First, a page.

Senate questions device maker payments to surgeons

Last year, five makers of orthopedic implants paid more than $221 million to surgeon consultants--and some Senate members want to know why. Today, the Senate Special Committee on Aging is holding a hearing to discuss the practice of paying surgeons such consulting fees. This comes as part of a larger effort by the committee's chairman, Sen. Herb Kohl (D-WI), who's filed legislation that would require device makers and drug companies to disclose consulting payments.

The hearing comes on the heels of antikickback settlements by Zimmer Holdings, Biomet, Stryker Corp., Smith & Nephew and DePuy Orthopedics. The companies agreed late last year to disclose consulting payment levels in exchange for a pass on allegations that they violated antikickback laws by paying doctors to use their products exclusively. The Senate will have a lot to chew on with just the information that these companies have already disclosed. Not only did they pay $221 million out to surgeons in 2007, they paid out more than $800 million between 2002 and 2006, investigators found.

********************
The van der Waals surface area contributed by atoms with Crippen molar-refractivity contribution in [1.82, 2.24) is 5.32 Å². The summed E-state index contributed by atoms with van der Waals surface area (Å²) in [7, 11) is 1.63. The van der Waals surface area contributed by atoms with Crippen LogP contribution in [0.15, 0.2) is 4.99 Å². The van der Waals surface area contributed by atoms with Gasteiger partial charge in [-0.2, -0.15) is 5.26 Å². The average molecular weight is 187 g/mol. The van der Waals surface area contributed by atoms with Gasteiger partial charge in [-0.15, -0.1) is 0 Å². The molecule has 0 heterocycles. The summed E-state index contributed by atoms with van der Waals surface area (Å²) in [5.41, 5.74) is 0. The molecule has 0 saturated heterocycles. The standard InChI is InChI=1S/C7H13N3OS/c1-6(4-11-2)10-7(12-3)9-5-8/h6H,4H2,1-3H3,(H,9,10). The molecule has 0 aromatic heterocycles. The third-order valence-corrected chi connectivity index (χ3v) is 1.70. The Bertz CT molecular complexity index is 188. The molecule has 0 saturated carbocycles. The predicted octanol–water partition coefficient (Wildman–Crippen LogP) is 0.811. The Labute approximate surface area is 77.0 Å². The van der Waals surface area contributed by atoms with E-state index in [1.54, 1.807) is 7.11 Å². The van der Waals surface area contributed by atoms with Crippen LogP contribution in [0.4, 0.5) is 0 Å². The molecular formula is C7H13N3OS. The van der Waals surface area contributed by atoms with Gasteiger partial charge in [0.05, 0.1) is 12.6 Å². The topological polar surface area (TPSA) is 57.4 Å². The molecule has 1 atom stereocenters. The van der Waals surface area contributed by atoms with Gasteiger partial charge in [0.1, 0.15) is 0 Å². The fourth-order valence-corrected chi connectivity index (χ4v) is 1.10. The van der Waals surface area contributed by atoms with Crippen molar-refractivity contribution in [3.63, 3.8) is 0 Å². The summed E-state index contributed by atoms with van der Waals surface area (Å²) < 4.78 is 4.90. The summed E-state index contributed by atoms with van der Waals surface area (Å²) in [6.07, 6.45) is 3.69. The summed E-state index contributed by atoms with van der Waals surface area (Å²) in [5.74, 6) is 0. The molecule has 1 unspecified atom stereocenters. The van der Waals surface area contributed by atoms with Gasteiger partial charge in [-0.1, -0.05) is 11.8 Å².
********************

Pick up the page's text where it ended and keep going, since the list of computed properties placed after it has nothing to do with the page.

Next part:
To get more details on the investigation, including consulting business arrangements:
- read this Wall Street Journal article

Related Articles:
Decision makes it harder to sue device makers. Article
Readers weigh in on device-maker kickbacks. Article
Surgical device maker faces kickback investigation. Article

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